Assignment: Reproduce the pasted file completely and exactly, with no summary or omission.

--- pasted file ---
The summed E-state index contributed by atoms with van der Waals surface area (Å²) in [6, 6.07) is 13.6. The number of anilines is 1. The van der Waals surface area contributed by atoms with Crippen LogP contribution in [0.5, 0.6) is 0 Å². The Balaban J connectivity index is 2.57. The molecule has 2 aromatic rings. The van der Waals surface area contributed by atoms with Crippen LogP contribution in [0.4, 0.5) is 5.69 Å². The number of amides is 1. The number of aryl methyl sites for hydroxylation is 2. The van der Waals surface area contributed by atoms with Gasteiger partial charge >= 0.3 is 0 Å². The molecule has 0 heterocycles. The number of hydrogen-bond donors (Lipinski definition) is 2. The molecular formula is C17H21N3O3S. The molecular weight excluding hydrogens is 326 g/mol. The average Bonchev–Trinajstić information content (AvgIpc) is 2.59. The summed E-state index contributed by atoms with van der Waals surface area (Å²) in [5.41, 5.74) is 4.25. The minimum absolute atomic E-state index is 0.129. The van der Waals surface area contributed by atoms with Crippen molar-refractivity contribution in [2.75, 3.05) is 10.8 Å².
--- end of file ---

The summed E-state index contributed by atoms with van der Waals surface area (Å²) in [6, 6.07) is 13.6. The number of anilines is 1. The van der Waals surface area contributed by atoms with Crippen LogP contribution in [0.5, 0.6) is 0 Å². The Balaban J connectivity index is 2.57. The molecule has 2 aromatic rings. The van der Waals surface area contributed by atoms with Crippen LogP contribution in [0.4, 0.5) is 5.69 Å². The number of amides is 1. The number of aryl methyl sites for hydroxylation is 2. The van der Waals surface area contributed by atoms with Gasteiger partial charge >= 0.3 is 0 Å². The molecule has 0 heterocycles. The number of hydrogen-bond donors (Lipinski definition) is 2. The molecular formula is C17H21N3O3S. The molecular weight excluding hydrogens is 326 g/mol. The average Bonchev–Trinajstić information content (AvgIpc) is 2.59. The summed E-state index contributed by atoms with van der Waals surface area (Å²) in [5.41, 5.74) is 4.25. The minimum absolute atomic E-state index is 0.129. The van der Waals surface area contributed by atoms with Crippen molar-refractivity contribution in [2.75, 3.05) is 10.8 Å².